• Four passport size photographs
  • Copy of foreign birth certificate
  • Processing fee of 100 Ghana cedi (approximately $20 USD)
  • Receipt of payment for dual citizenship form

The next method for residing in Ghana is through the Ghanaian constitution which grants decendants of Africans the right of abode. To obtain the application there is a fee, the amount which was not disclosed to us. To obtain the right of abode, here are the requirements:
  • Submit completed application to the immigration office;
  • An application letter addressed to ministry of interior;
  • Have notarized letters from 2 Ghanaians attesting to the applicant’s good character and that they have known the applicant personally for at least 5 years;
  • An applicant declaration of no criminal conviction or imprisonment for a term of 12 months or more; 
  • Documentation of financial standing:
  • Capability of applicant to make a substantial contribution to the development of Ghana;
  • Must have resided in Ghana throughout the period of 24 months immediately preceding the date of the application;
  • Must have resided in Ghana for periods amounting in the aggregate to not less than 5 years during the 7 years immediately preceding the 24 months in number 7.
  • Processing fee of 1000 Ghana cedi (approximately $220 USD).
We were informed that the processing of the application should take 3 months. However, the immigration officer told us, "There is no guarantee on when a determination will be made on the application." The real story is that these applications are rarely processed and from what we have learned, the applicants are never granted the right of abode.

There are two ways to stay in Ghana on a temporary basis. A non-Ghanaian can apply for a resident’s permit or they can simply apply for one of the different visas which outline the terms of their ability to stay in Ghana. The resident’s permit can be granted for the applicant to reside in Ghana for up to 4 years. If an applicant is granted the resident’s permit, their spouse and dependents can be issued a permit by submitting the proper documents to the immigration office. At the end of the 4-year period, the applicant can apply for an extension of their permit. A non-Ghanaian can also reside in Ghana based on acquiring a visitor’s visa. If a single-entry visa is acquired, the visa holder can stay in Ghana for up to 60 days and pay the fee to renew the visa at the end of the 60-day period. If a multiple entry visa is acquired, the visa holder can stay in Ghana for up to 60 days, but must leave the country at the end of the 60-day period and then return to the country.  The applicant will not have to pay a fee to return to Ghana under the multiple entry visa if they return within the allotted timeframe granted for the visa. Staying beyond the allotted 60 days will result in the visa holder paying a fine of 400 cedis upon attempting to leave Ghana.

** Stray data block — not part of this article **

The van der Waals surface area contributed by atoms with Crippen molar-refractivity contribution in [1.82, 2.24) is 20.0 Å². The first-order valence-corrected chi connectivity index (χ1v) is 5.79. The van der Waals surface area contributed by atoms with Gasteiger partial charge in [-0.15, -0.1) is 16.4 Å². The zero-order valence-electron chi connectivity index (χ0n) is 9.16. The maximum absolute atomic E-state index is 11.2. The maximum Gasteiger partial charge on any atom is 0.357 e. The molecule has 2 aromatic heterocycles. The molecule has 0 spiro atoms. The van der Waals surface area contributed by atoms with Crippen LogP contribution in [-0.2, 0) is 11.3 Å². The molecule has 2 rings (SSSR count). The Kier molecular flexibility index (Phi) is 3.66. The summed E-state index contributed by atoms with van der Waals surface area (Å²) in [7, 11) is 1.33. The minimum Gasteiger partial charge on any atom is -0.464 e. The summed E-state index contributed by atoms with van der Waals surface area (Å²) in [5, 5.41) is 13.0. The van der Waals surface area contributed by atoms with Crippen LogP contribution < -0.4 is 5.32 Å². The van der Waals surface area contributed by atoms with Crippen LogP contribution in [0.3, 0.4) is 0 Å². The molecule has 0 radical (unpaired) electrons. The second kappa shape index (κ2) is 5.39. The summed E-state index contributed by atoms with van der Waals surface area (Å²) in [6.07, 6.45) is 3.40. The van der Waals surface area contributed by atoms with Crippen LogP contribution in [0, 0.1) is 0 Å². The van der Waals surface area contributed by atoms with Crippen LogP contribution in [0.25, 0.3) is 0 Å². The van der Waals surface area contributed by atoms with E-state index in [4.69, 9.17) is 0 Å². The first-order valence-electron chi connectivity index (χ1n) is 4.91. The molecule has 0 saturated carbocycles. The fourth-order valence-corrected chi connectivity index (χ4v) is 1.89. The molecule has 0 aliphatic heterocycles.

We hope this information was helpful and that it can assist you in your determination of what African country is right for you. As we acquire more information, we will keep you informed. Until next time….

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  1. Thank you so much for this info. Ghana is on a very short list of places of like to visit and, at this time, the only place of like to permanently lube outside the US.

  2. Which path of residency will you choose? Thanks for this info! Folks eed to know that it takes more than just "showing up". Its a process..Great work on this one!!!

  3. This would be great material to post on my website. Do I have your permission?

  4. Most countries do tend to have laundry lists of things required to become a naturalised citizen. This is short in comparison to the Irish list actually. You do have to love African countries for 'real information' vs general information and the runaround you get.

  5. This was from last year. Can you tell me why you finally decided not to settle permanently in Ghana?

  6. Nice post. I am Ghanaian and i've been following your posts for sometime now. I know how frustrating it is to get information in Ghana or get a service rendered. This is much more in the public sector, government departments and such. The staff there intentionally frustrate people. The only way to the credible and timely information is to bribe your way through. it is sad but true

  7. Great info and great blog. I cant understand why they are making so hard to let African Americans come back